The Outside Circle: BHSU Rodeo Hall of Fame inductees, high school rodeo notes, new horse sale and grass founder | TSLN.com

The Outside Circle: BHSU Rodeo Hall of Fame inductees, high school rodeo notes, new horse sale and grass founder

I think spring has sprung! Two days in a row with sunshine have convinced me at last.

We’re going to start calving next week, so, hope the nice weather is finally here to stay.

Congrats to the 2011 inductees into the Black Hills State University (Spearfish, SD) Rodeo Hall of Fame. Long-time rodeo coach Dick Cummings was inducted, along with two rodeo standouts. Tom Miller, Red Owl, SD, was the 1970 and 1971 Men’s All-Around Champion at the College National Finals Rodeo (CNFR). Tom specialized in saddle broncs when he went pro, with multiple qualifications to the WNFR. He conducts rodeo schools and is a judge at many pro rodeos these days, besides ranching. The third inductee was the lovely Shari Simmons Johnson, Gillette, WY. Shari was the 1981 and 1984 Goat Tying Champion at the CNFR. She later married another well-known rodeo hand, Steve Johnson, and they lived in Texas for many years raising her family before moving back to the northern plains a few years ago. I remember her as being an awesome breakaway roper as well as all-around hand at rodeos of my era. She and I are the same age, so I’ve known and admired her for years. They are all certainly worthy of the honor.

There are a couple of spots left in the April 21-23 Hollers/Golliher Breakaway Roping clinic. Call right away to get in before someone else does. Call Carole at 605-347-4228 or Jerry at 605-642-5363. That clinic will be at Golliher’s arena south of Belle Fourche, SD.

There will also be a horsemanship clinic May 13-15 at the Event Center at the Central States Fairgrounds, Rapid City, SD. Successful judges, competitors, trainers and coaches Pam Scott and Bonnie Miller will be the clinicians. If you’re showing in any event, any discipline, they can help you. They can also help you understand what judges are looking for at a show, which is a big help when trying to fine tune a performance. Call Patty Brunner at 605-393-2577, Anne Marie Johnson at 605-787-5798, or Alan Van Bochove at 605-342-4042. There’s a short article about this clinic elsewhere in this issue if you want to know more about the clinicians.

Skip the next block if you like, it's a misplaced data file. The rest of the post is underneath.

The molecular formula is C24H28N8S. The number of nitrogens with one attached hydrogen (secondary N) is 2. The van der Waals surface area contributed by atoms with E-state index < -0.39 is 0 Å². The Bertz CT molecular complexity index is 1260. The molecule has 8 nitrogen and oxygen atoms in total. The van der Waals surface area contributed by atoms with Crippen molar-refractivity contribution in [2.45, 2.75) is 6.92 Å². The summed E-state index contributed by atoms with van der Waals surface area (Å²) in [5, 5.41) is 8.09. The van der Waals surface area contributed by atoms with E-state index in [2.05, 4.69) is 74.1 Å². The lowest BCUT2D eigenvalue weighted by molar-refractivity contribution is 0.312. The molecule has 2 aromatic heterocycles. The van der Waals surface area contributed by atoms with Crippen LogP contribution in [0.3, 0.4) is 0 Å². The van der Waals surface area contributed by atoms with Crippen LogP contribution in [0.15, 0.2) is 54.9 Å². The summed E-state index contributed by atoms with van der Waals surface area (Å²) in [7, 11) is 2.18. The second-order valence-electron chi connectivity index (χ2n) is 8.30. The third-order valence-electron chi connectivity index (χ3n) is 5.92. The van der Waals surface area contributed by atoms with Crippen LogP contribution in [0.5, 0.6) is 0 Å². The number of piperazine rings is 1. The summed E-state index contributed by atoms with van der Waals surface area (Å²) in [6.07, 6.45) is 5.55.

The United Organizations of the Horse has been fighting for all of us in the horse business and rodeo world, both in court and on the battle front, against multi-million dollar organizations such as HSUS and PETA. Well, they are doing a terrific job at it and have done more to help the horse business recover than any other organization I can think of. However, this battle has been costly. If we want to prevail in the war with the anti-everything folks who would very much like to shut down rodeo, horse racing, trailriding, and anything else horse-oriented, we need to support this organization monetarily. They use every dollar that people send them for the cause as they are all volunteers who do a lot of this out of their own pockets. The address to send donations to is: United Organizations of the Horse, PO Box 454, Hermiston, OR 97838. If you’re still not sure, check them out online at http://www.unitedorganizationsofthehorse.org. Or just Google it. You’ll find ’em.